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How to Train a Brussels Griffon


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The Brussels Griffon, also referred to as the Griffon Belge, the Griffon Bruxellois, and the Belgian Griffon, is a small Belgium dog breed that was used to kill vermin in horse stables. This interesting looking little fellow stands between 7 and 8 inches tall and weighs in at a whopping 6 to 12 pounds. They come in two varieties, rough hair and smooth hair. Both versions can be found with black, black and tan, or red colored coats.

To care for this little dog you will want to brush their coat several times a week to prevent matting and to remove debris and dirt. They can usually get enough exercise to stay healthy by playing indoors, however, they also enjoy spending time frolicking outside and going for short walks. This dog will need to be trained and you will need to be consistent with your praise and corrections. If you plan on breeding this dog you should understand that they have a very difficult time whelping and only about 60 percent of puppies make it. In addition to reproductive problems, this breed also has respiratory issues and eye problems.

A painting by Jan Van Eyck portrayed the Brussels Griffon in 1434. At one time the Brussels Griffon was known as the “Belgian street urchin” and was often found killing rats in stables. Bred for their ratting abilities, their heritage is probably largely due to the Affenpinscher, as well as the Dutch Pug, Ruby English Toy Spaniel, Yorkshire Terrier and Irish Terriers.

Brussels Griffons were often kept in stables as rat catchers. Gradually they became regular members of most Belgian households. Old folk songs and tales of the period mention “bearded dogs” in reference to the spunky Brussels Griffon.

These days, the breed is still considered rare, putting a strain on available breeding stocks, especially when it comes to unscrupulous or amateur backyard breeders. To ensure purity of line, breeders now require signed contracts obliging new owners to have their pup spayed or neutered by a certain date.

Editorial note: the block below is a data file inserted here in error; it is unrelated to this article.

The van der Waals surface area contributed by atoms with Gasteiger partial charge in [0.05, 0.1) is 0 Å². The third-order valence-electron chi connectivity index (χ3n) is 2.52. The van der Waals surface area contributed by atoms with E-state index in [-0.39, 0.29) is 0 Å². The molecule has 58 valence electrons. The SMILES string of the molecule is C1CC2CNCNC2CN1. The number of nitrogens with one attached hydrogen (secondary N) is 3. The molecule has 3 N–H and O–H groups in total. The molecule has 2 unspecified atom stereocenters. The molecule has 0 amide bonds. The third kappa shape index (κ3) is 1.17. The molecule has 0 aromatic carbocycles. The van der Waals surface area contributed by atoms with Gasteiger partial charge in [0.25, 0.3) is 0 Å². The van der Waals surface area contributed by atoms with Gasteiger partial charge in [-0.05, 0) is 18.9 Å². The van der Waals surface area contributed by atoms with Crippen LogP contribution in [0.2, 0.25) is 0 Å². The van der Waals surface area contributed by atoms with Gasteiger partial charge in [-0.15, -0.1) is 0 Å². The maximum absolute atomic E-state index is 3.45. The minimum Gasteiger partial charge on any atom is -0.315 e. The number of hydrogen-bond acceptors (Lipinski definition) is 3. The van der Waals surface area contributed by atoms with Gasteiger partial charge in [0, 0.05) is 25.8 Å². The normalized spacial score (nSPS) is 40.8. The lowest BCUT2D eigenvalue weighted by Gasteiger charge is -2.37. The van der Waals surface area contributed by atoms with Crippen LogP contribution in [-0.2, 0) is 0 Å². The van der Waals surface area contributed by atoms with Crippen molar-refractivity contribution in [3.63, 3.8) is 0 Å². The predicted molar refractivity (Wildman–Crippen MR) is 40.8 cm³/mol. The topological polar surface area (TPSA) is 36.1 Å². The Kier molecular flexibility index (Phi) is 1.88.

The Brussels Griffon is known to be a wonderful companion dog. They fair quite well with children and other dogs even cats. They are small so apartment living would be just fine. They are affectionate but at times can be a bit stubborn. They enjoy the companionship of humans and are known to be very charming. This breed would be perfect for an individual looking for a friend or a family looking for a lovable dog to keep the children company.

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To keep their wiry coat free of mats, Rough Brussels Griffons require regular brushing, and also clipping and trimming every few months.

There are two coats in this breed, the rough and the smooth. The smooth coat, like any smooth coated dog, has a seasonal shed. That means that in the spring and fall, the dead hairs fall out. The shed lasts maybe two weeks and is encouraged with warm baths followed by brushing. The second coat is rough and experiences less shedding but still requires regular brushing.

The Brussels Griffon is very active indoors and is capable of exercising on his own. They are happy in a small household or apartment and are content to live without a yard.

Due to the shortened snout that Griffons have, heat stroke is a major concern for the breed. To be left outside for any lengthy period of time can be extremely devastating for a Griffon. The breed’s smashed face may cause serious respiratory issues in extreme heat. Because of this danger Griffons are not favored for walking or living outside in warmer climates.

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